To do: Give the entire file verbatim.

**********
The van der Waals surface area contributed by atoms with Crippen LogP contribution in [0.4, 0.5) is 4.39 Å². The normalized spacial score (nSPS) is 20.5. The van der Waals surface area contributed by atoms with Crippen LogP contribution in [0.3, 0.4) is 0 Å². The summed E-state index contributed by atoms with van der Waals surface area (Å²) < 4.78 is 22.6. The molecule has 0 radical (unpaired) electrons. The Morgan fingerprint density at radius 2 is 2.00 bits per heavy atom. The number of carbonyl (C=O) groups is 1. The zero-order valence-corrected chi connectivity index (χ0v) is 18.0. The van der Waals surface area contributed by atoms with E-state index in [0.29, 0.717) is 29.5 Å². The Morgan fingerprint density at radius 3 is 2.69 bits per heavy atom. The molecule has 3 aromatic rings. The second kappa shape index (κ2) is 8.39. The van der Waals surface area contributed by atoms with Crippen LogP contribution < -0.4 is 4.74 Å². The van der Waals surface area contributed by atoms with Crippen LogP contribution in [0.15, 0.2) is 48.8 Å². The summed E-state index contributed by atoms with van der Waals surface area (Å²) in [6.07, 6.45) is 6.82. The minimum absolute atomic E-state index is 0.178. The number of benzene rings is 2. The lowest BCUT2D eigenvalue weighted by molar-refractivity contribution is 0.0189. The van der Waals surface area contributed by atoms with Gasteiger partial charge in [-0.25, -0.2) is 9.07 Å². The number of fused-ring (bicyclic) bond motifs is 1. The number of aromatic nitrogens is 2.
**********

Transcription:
The van der Waals surface area contributed by atoms with Crippen LogP contribution in [0.4, 0.5) is 4.39 Å². The normalized spacial score (nSPS) is 20.5. The van der Waals surface area contributed by atoms with Crippen LogP contribution in [0.3, 0.4) is 0 Å². The summed E-state index contributed by atoms with van der Waals surface area (Å²) < 4.78 is 22.6. The molecule has 0 radical (unpaired) electrons. The Morgan fingerprint density at radius 2 is 2.00 bits per heavy atom. The number of carbonyl (C=O) groups is 1. The zero-order valence-corrected chi connectivity index (χ0v) is 18.0. The van der Waals surface area contributed by atoms with E-state index in [0.29, 0.717) is 29.5 Å². The Morgan fingerprint density at radius 3 is 2.69 bits per heavy atom. The molecule has 3 aromatic rings. The second kappa shape index (κ2) is 8.39. The van der Waals surface area contributed by atoms with Crippen LogP contribution < -0.4 is 4.74 Å². The van der Waals surface area contributed by atoms with Crippen LogP contribution in [0.15, 0.2) is 48.8 Å². The summed E-state index contributed by atoms with van der Waals surface area (Å²) in [6.07, 6.45) is 6.82. The minimum absolute atomic E-state index is 0.178. The number of benzene rings is 2. The lowest BCUT2D eigenvalue weighted by molar-refractivity contribution is 0.0189. The van der Waals surface area contributed by atoms with Gasteiger partial charge in [-0.25, -0.2) is 9.07 Å². The number of fused-ring (bicyclic) bond motifs is 1. The number of aromatic nitrogens is 2.